Elder statesman Norwood says emergence of young guns a good sign for Gilas
Gilas veteran Gabe Norwood exchanges notes with Matthew Wright. Jerome Ascano

THE first time he suited up for the Philippine team in 2007, Gabe Norwood was among the younger players.
 
It was no longer the case on Thursday.
 
As he saw new faces at the Upper Deck gym in Gilas' first practice for the Fiba Asia Cup, Norwood realized that, at 32, he was the oldest in the pool.
 
The thought was as strange as it was exciting for the George Mason alum, but he was thrilled nonetheless to team up with cadets Jio Jalalon, Roger Pogoy, Matthew Wright, and Carl Bryan Cruz.
 
"I'm the oldest one," he said with a laugh. "Jimmy (Alapag) even asked me if was the oldest one and I said, 'Yeah! I guess I am.'"
 
"It was fun. It was fun to get back into the system and meet the guys, new faces and some old faces, the coaching staff, and even the utility. It's good to have the flag back on my chest," he added.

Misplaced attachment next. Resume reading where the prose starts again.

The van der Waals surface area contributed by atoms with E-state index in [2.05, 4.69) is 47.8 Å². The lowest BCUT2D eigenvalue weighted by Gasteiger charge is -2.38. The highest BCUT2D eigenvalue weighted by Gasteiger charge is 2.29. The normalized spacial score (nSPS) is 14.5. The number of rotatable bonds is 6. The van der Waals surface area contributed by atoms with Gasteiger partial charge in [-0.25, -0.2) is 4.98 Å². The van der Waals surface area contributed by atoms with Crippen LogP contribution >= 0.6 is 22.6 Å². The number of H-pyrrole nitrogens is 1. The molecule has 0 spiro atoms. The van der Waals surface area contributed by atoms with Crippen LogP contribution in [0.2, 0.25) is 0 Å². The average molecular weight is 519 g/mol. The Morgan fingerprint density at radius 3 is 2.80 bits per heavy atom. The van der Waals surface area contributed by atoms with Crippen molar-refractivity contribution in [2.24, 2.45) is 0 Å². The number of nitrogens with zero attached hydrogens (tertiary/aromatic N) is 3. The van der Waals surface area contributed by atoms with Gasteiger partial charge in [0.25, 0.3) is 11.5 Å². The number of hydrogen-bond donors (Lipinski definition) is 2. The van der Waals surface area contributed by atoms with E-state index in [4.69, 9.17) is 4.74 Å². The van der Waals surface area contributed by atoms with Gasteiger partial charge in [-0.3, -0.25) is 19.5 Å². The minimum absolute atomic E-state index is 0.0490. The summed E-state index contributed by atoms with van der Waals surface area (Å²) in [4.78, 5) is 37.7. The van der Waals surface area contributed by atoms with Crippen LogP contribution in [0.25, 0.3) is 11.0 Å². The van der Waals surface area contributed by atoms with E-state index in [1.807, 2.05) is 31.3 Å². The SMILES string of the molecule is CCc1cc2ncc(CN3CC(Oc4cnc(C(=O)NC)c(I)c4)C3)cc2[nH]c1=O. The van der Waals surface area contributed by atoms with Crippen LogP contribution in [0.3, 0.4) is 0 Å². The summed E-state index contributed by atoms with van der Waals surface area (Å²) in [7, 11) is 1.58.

The emergence of the young guns is a good sign for Philippine basketball, according to Norwood, who is returning to the national team after missing the Seaba Championships in Manila last summer.
 
"I've been watching a lot of college basketball for awhile, both the UAAP and the NCAA. These are guys I've followed since I've been here," the Rain or Shine guard said. 
 
"Beyond the court, seeing their instinct is impressive, it's a good sign for the future."
 
Now he also needs to be the most vocal person on the court - a role that comes with being the most experienced cager in the team bound for the August 8-20 showcase in Beirut, Lebanon.
 
"I felt that I was always vocal. It used to be Jimmy for us then I tried to be that guy a little bit more. I took it upon myself if they needed someone to speak if we needed to," said the Gilas captain.

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